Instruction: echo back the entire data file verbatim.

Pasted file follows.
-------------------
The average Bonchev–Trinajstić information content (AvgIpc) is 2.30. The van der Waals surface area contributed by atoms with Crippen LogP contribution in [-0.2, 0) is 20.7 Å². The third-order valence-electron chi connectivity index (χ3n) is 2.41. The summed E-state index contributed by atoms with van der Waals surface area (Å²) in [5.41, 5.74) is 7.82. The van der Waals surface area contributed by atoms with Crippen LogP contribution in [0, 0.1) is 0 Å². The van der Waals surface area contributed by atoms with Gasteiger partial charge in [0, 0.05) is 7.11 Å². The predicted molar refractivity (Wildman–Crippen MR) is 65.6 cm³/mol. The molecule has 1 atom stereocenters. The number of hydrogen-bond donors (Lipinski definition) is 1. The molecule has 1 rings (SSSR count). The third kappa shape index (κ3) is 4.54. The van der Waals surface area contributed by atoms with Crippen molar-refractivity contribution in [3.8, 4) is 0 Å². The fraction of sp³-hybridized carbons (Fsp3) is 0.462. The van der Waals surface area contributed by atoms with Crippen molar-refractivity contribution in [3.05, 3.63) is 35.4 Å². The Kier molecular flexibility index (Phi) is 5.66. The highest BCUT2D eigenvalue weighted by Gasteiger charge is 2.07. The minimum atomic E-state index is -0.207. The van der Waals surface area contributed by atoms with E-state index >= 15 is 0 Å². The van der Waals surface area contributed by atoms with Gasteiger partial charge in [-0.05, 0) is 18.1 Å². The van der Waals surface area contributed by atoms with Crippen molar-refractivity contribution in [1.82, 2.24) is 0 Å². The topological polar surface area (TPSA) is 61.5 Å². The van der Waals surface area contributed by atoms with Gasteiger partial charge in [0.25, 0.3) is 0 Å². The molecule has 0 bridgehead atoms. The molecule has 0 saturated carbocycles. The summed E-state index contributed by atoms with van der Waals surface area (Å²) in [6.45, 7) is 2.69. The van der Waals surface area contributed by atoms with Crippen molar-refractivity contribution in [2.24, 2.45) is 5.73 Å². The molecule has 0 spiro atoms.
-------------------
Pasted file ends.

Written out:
The average Bonchev–Trinajstić information content (AvgIpc) is 2.30. The van der Waals surface area contributed by atoms with Crippen LogP contribution in [-0.2, 0) is 20.7 Å². The third-order valence-electron chi connectivity index (χ3n) is 2.41. The summed E-state index contributed by atoms with van der Waals surface area (Å²) in [5.41, 5.74) is 7.82. The van der Waals surface area contributed by atoms with Crippen LogP contribution in [0, 0.1) is 0 Å². The van der Waals surface area contributed by atoms with Gasteiger partial charge in [0, 0.05) is 7.11 Å². The predicted molar refractivity (Wildman–Crippen MR) is 65.6 cm³/mol. The molecule has 1 atom stereocenters. The number of hydrogen-bond donors (Lipinski definition) is 1. The molecule has 1 rings (SSSR count). The third kappa shape index (κ3) is 4.54. The van der Waals surface area contributed by atoms with Crippen molar-refractivity contribution in [3.8, 4) is 0 Å². The fraction of sp³-hybridized carbons (Fsp3) is 0.462. The van der Waals surface area contributed by atoms with Crippen molar-refractivity contribution in [3.05, 3.63) is 35.4 Å². The Kier molecular flexibility index (Phi) is 5.66. The highest BCUT2D eigenvalue weighted by Gasteiger charge is 2.07. The minimum atomic E-state index is -0.207. The van der Waals surface area contributed by atoms with E-state index >= 15 is 0 Å². The van der Waals surface area contributed by atoms with Gasteiger partial charge in [-0.05, 0) is 18.1 Å². The van der Waals surface area contributed by atoms with Crippen molar-refractivity contribution in [1.82, 2.24) is 0 Å². The topological polar surface area (TPSA) is 61.5 Å². The van der Waals surface area contributed by atoms with Gasteiger partial charge in [0.25, 0.3) is 0 Å². The molecule has 0 bridgehead atoms. The molecule has 0 saturated carbocycles. The summed E-state index contributed by atoms with van der Waals surface area (Å²) in [6.45, 7) is 2.69. The van der Waals surface area contributed by atoms with Crippen molar-refractivity contribution in [2.24, 2.45) is 5.73 Å². The molecule has 0 spiro atoms.